Unfortunately many of us also carry a lot of extra emotional and spiritual baggage, and we never seem to completely unload it. Jesus stated His reason for coming very clearly: “. . . I have come that they may have life, and have it to the full.” (John 10:10). Jesus did not die on the cross so we could continue to be burdened with guilt, shame, and sin. He came to set us free to enjoy life the way it was meant to be enjoyed! So let me suggest some spiritual bags you might want to empty so you can enjoy your summer vacation a lot more abundantly.
First there is the garment bag of unconfessed sin. Some people think that maybe there is some sin hidden in their past that they have forgotten to confess and that although they have forgotten it, God knows about it and He is withholding a blessing until we finally remember it and confess it. Nothing could be further from the truth. As a matter of fact, our sin prevents God from absolutely nothing. If something limited Him then He would be God, would He? Unconfessed sin only prevents us. It is like wax in our spiritual ears that prevents us from hearing God as He speaks to us. Confession clears our heart and restores our sensitivity to the Holy Spirit. Unconfessed sin is both KNOWN to us and HARBORED by us like those attitudes, actions, and affections we are fully aware of that we know go against God’s plan and standard for our lives. So let me challenge you to zip open the garment bag of your heart and make sure you have removed all of the dirty laundry. It is high time you get with God and agree with Him about your sin and quit trying to ignore it, hide it, or rationalize. Admit it for what it is and get it out of your life. 1 John 1:9 teaches us: “If we confess our sins, he is faithful and just and will forgive us our sins and purify us from all unrighteousness.” If we admit our culpability and own up to our sin, the blood of Jesus forgives – as though we had not even committed the sin.
Then there is the overnight bag of guilt. There are two kinds of guilt – real and imagined. Real guilt is more a forensic issue than anything else. Real guilt can best be illustrated by its application in the legal system. In that context guilt is a label that identifies that an individual is responsible for the commission of a particular crime. He DID it. Not questions about it. We handle real guilt by doing what I wrote in the previous paragraph.BUT, the guilt that is so often in our spiritual suitcase is not this real guilt, but it is rather an imagined, self-imposed guilt. We committed a sin in the past and we still feel bad about it even though we have confessed it and Jesus has forgiven us. We can unpack the overnight bag when we forgive ourselves. When we fail to forgive ourselves we belittle the work of Christ on the Cross and say that it really didn’t work. We may not verbalize that feeling, but in truth that is the attitude we take – “Jesus couldn’t forgive me for that.” If words mean anything – and they do – there is no sin too bad to be forgiven and no number of sins too many to be forgiven. God’s forgiveness is deep and wide. So, cut yourself some slack. Jesus has forgiven you . . . what makes you think you have higher standards than Him? "So if the Son sets you free, you will be free indeed." - John 8:36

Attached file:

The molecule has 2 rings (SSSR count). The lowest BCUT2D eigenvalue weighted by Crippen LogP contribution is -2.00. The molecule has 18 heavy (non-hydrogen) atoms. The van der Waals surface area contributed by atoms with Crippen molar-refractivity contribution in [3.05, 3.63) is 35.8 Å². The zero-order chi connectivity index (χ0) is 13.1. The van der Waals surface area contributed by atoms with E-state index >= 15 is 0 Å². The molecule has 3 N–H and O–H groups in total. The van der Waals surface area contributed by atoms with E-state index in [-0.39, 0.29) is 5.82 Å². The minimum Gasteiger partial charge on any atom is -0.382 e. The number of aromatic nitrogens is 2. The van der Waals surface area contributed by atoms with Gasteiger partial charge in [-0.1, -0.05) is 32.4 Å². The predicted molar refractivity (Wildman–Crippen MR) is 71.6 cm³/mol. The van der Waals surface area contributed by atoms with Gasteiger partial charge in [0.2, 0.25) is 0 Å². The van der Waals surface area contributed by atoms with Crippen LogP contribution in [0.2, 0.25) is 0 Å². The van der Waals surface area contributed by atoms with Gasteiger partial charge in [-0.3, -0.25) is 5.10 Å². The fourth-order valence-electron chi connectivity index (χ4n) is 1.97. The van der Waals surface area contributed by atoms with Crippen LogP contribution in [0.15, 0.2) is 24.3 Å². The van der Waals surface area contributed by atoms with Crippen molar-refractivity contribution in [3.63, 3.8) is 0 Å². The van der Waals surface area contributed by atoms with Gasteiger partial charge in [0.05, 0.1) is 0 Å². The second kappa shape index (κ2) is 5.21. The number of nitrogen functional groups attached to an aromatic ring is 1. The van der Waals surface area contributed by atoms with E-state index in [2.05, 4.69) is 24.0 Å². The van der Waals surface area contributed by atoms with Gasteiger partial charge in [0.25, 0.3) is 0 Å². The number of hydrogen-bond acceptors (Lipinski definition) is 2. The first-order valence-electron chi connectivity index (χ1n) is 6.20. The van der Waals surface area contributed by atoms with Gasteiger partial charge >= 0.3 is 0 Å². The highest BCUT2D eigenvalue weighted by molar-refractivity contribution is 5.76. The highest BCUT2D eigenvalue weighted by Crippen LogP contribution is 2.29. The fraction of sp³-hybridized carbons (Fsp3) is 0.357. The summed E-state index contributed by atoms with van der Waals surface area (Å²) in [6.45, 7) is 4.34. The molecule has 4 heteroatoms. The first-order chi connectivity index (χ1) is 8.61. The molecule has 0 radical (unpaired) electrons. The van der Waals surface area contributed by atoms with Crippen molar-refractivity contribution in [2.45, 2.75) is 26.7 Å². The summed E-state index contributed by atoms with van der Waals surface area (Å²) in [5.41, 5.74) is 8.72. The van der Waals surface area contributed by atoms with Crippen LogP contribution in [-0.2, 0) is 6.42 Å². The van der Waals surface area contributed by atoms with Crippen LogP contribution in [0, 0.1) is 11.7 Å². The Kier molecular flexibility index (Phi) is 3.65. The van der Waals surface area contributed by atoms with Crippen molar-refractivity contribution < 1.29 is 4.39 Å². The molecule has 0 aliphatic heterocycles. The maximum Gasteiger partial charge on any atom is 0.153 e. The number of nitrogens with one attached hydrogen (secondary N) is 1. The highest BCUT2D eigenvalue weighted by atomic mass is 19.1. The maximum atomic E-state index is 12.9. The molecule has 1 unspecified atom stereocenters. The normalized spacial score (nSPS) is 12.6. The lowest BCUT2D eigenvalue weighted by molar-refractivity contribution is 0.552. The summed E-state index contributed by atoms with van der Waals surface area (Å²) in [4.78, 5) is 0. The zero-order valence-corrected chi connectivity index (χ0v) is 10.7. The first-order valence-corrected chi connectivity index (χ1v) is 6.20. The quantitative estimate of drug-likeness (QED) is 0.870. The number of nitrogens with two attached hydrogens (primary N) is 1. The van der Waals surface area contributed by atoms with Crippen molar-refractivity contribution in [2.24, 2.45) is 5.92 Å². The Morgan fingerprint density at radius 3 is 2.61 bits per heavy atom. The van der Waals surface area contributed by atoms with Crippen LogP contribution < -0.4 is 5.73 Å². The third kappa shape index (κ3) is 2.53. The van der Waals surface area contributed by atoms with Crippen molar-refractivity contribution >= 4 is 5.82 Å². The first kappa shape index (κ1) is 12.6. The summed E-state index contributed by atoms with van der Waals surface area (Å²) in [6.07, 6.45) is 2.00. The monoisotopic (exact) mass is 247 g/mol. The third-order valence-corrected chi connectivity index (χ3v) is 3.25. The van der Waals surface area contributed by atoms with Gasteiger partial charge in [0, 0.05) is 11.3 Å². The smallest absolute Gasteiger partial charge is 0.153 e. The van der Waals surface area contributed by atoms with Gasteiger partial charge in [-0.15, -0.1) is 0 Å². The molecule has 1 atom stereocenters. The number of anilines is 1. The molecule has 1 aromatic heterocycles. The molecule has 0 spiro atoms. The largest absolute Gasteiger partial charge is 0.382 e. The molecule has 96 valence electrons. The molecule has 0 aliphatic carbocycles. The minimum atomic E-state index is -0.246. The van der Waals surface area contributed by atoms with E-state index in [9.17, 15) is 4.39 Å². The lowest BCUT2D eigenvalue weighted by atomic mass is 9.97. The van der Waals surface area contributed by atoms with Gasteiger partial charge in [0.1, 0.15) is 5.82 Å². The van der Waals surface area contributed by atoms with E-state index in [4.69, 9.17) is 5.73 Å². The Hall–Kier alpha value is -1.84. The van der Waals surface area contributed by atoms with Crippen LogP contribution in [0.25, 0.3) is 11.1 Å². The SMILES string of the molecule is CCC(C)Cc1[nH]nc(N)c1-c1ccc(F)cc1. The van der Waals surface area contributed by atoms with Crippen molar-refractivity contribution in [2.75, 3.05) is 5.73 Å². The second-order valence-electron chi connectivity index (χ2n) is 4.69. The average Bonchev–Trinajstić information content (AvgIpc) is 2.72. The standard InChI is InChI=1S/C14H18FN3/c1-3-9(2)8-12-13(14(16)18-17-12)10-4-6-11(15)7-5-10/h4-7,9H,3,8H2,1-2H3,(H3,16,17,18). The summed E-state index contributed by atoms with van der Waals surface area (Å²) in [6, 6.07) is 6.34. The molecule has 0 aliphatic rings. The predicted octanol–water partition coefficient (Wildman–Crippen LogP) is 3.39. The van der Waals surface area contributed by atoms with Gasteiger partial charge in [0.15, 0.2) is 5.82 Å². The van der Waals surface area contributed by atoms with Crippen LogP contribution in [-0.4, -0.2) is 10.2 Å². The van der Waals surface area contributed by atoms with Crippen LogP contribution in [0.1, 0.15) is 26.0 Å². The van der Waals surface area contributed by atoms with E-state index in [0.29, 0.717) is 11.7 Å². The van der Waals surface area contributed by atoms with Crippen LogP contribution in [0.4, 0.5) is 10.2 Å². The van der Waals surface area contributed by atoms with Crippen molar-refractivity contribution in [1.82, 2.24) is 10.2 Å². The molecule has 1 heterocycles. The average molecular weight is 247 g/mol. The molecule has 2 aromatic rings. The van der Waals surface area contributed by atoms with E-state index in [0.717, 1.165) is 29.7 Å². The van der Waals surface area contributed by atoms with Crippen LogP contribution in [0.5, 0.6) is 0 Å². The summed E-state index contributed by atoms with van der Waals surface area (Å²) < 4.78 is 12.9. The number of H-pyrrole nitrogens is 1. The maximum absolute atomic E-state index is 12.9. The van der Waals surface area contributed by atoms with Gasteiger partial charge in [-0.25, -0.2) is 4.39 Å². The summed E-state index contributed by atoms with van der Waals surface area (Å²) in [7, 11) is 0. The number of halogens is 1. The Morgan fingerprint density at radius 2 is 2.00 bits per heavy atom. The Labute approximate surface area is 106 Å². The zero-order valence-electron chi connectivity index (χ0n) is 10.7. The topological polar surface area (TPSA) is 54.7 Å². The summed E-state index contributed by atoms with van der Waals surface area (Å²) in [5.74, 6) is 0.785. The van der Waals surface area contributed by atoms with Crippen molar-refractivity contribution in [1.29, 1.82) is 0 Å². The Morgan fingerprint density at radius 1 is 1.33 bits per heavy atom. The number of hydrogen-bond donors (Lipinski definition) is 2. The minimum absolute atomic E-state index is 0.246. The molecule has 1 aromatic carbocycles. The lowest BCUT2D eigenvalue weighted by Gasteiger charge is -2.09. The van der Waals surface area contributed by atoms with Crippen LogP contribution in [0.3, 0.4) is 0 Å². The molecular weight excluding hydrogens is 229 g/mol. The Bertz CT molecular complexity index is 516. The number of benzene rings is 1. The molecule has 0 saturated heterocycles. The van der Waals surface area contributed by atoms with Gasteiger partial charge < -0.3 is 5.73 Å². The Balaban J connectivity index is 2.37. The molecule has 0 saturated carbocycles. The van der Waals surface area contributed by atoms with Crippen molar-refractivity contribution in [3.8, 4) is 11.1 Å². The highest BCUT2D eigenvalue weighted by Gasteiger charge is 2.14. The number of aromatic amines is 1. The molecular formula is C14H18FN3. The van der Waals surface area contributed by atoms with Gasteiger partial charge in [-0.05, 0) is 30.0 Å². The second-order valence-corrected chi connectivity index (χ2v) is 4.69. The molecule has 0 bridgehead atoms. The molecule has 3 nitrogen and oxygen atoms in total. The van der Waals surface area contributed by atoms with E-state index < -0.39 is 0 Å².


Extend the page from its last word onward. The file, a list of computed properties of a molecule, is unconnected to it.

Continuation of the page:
The final piece I want to challenge you to unload is the suitcase of bitterness. Bitterness is a lingering feeling of discontent over a circumstance or set of circumstances or a lingering spirit of unforgiveness toward someone who has done something to hurt you. This is probably the most damaging piece of luggage we carry. Sometimes when we come home from a trip, we get all the bags in from the car, but the suitcase remains in the bedroom floor for days. Rather than empty it and putting the contents in their place, we step over and around the suitcase, allowing it to cramp us, even stumbling over it from time to time. We do the same with the hurts in our lives. We get the idea that life has dealt us a raw hand or that someone has treated us unfairly. You know who is the one who suffers from bitterness the most? The one who harbors it and refuses to put it in it place. Just like the duffle bag of guilt is full of instances in which we refuse to forgive ourselves, the suitcase of bitterness is full of instances where we chose not to extend grace and forgiveness to others.
The book of Hebrews gives us an ominous warning about holding on to bitterness:
See to it that no one misses the grace of God and that no bitter root grows up to cause trouble and defile many. (Hebrews 12:15)
Bitterness is an insipid canker that eats away at the one who harbors it and infects all others who come into contact with it. Have you ever known a person who is holding a grudge against someone? They are no fun to be around, are they? They let their discontent be known and they spread their poison to anyone who will listen. Do you REALLY want to be that person? Is it possible that someone right now is reading this line and thinking of you? Oh sure, for a short period we can zip up the suitcase and ignore the contents, but it is always there, always in the way, always causing us to stumble?It is high time to unpack and put away all this baggage. Confess your sins to God and be assured that you will receive His forgiveness. He promises it based on His faithfulness and righteousness. Then forgive yourself and forgive others. Summer vacation is a lot more fun when you can travel light.